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Briefing Paper: The Taliban and Afghanistan’s Mines | Antonio Giustozzi

October 20, 2018

 

The mining reality

 

Introduction

 

Much has been said about the economic potential of mining in Afghanistan and what it could contribute to the coffers of the Afghan state. Most recently US President Trump was convinced to move ahead with plans to invest in extracting those minerals. All this speculation about what mining could contribute to the Afghan economy if developed on a much larger scale has drawn a lot of flak from analysts. One issue that is however rarely raised even by critics is that right now the Afghan state is able to tax only a small part of the mining activity that is already on-going in Afghanistan. If anybody taxes this stream of profits if local strongmen and insurgents, mostly the Taliban.

 

This paper is looking into the Taliban’s efforts to tax mining operations and tries to assess how important this source of revenue is for them. It also tries to evaluate the Taliban’s experiences in trying to control this flow of resources.

 

The paper is structured in three sections. One discusses the Taliban structure tasked with handing mining revenue. The second section discusses how successful the Taliban have been in their efforts to raise funds from mining. Finally, a section relations between Taliban and other non-state actors in the mining sector.

 

The Taliban’s ‘Mining Department’

 

Within the Taliban’s Central Financial Commission there is a department for mining, which as of mid-2018 was employing 725 staff between its headquarter in Quetta and the provinces of Afghanistan, at least according to Taliban sources.[1] This substantial investment in terms of human resources already highlights that the Taliban have set their eyes on mining revenue as an important component of their fund raising efforts.

 

The Taliban started taxing mining operations (alongside all other economic activities) in the early days of their insurgency. The current ‘official’ rate charged by the Taliban to mining operations is 3%. In the past it has been as high as 5%, but it was lowered recently ‘to encourage the miners to pay the tax money on time and regularly to Shura’s.’ Some mining operators also pay ‘voluntary contributions’ to the Taliban on top of tax, presumably in order to help the Taliban expand their influence and their business with them. It is typically operators who are mining illegally who support the Taliban with extra funds, because their interest is of course that the Taliban remain in control of the area.[2] According to a mining operator, it is cheaper overall to operate under Taliban control than under the control of the Afghan government, once all taxes and bribes are considered. The Taliban can also help the mining operators moving their goods to Pakistan, bypassing customs.[3]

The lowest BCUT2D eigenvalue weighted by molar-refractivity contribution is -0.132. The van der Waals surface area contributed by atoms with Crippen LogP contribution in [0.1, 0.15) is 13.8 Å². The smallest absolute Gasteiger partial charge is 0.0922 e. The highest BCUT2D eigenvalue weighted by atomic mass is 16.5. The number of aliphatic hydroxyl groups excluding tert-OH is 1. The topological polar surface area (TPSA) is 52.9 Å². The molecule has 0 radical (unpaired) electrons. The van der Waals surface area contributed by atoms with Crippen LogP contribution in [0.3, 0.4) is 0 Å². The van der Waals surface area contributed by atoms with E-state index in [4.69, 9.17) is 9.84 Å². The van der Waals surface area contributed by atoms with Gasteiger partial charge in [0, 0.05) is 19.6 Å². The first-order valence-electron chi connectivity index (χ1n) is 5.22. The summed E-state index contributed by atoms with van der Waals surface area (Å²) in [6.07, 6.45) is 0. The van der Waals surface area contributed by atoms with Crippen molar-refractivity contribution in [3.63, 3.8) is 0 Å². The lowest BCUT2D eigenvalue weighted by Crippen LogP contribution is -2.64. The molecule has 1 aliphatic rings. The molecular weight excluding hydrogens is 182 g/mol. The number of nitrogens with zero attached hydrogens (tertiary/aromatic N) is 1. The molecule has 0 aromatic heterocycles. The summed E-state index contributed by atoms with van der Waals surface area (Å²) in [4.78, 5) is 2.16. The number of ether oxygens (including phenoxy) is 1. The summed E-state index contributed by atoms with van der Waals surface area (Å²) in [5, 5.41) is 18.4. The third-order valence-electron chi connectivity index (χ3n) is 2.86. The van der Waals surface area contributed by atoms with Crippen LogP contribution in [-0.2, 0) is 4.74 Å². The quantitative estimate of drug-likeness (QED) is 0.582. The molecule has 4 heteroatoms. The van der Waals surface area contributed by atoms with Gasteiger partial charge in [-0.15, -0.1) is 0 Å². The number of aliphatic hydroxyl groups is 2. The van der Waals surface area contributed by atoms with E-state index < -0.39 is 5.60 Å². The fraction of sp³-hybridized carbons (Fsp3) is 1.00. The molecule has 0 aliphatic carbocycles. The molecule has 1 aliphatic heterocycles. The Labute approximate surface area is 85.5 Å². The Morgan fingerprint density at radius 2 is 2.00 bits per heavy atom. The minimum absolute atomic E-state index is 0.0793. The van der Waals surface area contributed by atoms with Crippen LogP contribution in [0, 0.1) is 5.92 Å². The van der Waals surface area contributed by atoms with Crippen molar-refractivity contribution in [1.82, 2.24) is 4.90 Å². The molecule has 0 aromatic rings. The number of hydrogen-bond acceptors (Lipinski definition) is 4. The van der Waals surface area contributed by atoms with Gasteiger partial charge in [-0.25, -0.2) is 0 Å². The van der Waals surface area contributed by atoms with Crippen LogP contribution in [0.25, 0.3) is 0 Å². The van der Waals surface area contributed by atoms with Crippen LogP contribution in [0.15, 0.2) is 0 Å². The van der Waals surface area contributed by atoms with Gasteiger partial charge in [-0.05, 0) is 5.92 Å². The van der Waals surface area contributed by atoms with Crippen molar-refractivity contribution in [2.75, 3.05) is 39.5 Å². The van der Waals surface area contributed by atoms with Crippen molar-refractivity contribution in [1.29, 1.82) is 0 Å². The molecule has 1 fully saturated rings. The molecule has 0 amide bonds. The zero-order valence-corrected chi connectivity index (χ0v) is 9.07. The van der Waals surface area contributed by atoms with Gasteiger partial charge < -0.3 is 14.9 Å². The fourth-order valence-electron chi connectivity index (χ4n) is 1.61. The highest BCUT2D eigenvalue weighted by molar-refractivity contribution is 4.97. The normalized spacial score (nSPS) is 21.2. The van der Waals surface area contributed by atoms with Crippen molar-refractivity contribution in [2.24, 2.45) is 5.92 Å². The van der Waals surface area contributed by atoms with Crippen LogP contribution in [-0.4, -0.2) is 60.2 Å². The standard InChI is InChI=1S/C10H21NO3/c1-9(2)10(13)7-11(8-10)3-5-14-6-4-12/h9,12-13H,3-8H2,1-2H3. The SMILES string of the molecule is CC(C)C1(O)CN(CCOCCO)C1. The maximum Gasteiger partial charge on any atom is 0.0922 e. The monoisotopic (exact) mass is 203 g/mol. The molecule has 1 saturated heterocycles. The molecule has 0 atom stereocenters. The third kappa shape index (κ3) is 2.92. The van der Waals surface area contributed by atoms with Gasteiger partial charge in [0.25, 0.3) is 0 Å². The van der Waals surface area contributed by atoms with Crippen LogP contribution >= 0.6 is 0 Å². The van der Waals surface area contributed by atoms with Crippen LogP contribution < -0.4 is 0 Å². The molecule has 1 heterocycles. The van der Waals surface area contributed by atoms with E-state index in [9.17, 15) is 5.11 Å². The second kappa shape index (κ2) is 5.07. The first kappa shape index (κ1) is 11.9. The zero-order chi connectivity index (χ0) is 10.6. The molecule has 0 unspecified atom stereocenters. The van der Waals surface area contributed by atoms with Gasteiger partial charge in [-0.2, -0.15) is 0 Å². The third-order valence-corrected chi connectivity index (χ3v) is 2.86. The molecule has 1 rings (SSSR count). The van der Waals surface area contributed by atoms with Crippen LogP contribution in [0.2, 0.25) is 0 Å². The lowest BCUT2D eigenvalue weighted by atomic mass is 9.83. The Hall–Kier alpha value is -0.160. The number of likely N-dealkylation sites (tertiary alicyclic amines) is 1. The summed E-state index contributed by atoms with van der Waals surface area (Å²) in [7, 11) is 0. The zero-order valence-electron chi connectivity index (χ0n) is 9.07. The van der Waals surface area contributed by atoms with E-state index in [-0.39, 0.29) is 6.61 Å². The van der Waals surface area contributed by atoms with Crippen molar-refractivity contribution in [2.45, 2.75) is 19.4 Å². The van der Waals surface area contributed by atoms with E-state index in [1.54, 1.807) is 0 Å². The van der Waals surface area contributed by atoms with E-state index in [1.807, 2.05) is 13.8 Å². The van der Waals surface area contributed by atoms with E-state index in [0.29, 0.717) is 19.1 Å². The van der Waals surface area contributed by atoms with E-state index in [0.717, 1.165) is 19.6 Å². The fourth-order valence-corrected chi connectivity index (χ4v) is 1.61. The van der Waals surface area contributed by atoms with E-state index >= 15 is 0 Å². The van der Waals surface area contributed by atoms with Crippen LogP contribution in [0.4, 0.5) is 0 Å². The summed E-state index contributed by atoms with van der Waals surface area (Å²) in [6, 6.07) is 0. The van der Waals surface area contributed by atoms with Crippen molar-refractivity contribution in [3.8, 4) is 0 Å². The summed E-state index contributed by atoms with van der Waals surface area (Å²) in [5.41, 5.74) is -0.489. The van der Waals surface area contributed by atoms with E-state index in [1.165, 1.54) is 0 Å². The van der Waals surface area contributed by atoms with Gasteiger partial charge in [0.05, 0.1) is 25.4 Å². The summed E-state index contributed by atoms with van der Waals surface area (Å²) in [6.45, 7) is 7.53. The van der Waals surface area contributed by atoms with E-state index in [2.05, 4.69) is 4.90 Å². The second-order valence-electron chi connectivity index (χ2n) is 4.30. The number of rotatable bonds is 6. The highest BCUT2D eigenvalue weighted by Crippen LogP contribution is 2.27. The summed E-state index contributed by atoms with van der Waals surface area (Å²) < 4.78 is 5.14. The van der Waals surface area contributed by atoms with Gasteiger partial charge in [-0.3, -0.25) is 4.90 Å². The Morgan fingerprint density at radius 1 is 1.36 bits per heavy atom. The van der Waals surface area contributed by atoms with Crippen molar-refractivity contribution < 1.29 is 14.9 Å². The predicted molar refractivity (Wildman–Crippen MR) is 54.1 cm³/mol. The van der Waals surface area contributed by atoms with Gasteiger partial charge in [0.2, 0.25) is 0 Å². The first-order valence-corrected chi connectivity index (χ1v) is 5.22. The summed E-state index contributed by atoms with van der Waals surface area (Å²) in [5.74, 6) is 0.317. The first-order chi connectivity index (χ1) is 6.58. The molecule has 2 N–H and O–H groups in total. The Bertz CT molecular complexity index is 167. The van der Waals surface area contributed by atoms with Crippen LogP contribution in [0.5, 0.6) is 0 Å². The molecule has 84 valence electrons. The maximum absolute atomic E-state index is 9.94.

A source among the mining operators however reported for the same period different (higher) rates, 4-7%, being paid to the collectors from the finance commission. The difference between the official tax rate as stated in Quetta and the rate practiced on the ground may suggests that perhaps there might be some corruption, a problem that is discussed below.[4]

 

Taliban tax collectors issue papers, which allow the mining operators to move their goods on roads controlled by the Taliban without further hindrance. In some of the largest mines, the Taliban have posted their representatives who are collecting taxes and also checking the overall process of extraction and transportation. Once tax is paid the mining operator is under Taliban protection and the Taliban actively intervene if gangs, warlords or others try to cause trouble to the operator.[5] [6]

 

Aside from taxing mining operations, from 2015 onwards the Taliban have also taken over a number of mines, which they now exploit directly. Among them are (the list is not exhaustive):

 

  • marble mines in Nangarhar;

  • uranium, magnetite and other mines in Khaneshin (Helmand);

  • lead and zinc mines in Dishu (Helmand); gold, zinc and other mines in Musa Qala, Sangin and Kajaki of Helmand;

  • copper, lithium, gold and coal mines in Pashtun Zarghoun, Guzara and Rabat-e Sangi of Herat;

  • silver and copper and other minerals in Push Kho district of Farah;

  • silver in Anardara district of Farah.[7]

 

In these cases, the Taliban have complete control and dig, extract and transport the minerals away from the mines, controlling all the process from ‘A to Z’. The Taliban say they plan to take over more mining operations in the future. The Taliban acquire the mines by grabbing them from operators who underpay tax or are late with their payments or, in their hope from competitors such as the Islamic State. Clearly mining operators are not happy about the Taliban becoming directly involved in mining, although they can do little about it for now. Tension between Taliban and mining operators might rise in the future, as the Taliban are toying with ideas of expanding their direct control over mining and possibly even eventually control all the mines.[8] The Taliban’s takeover of a number of mines is confirmed by an independent source.[9]

 

The Taliban’s mining operations seem to be still facing some management issues. One mining operator reported that the Taliban discount taxes to traders who buy minerals from them, as they seem to struggle to sell all their output quickly.[10]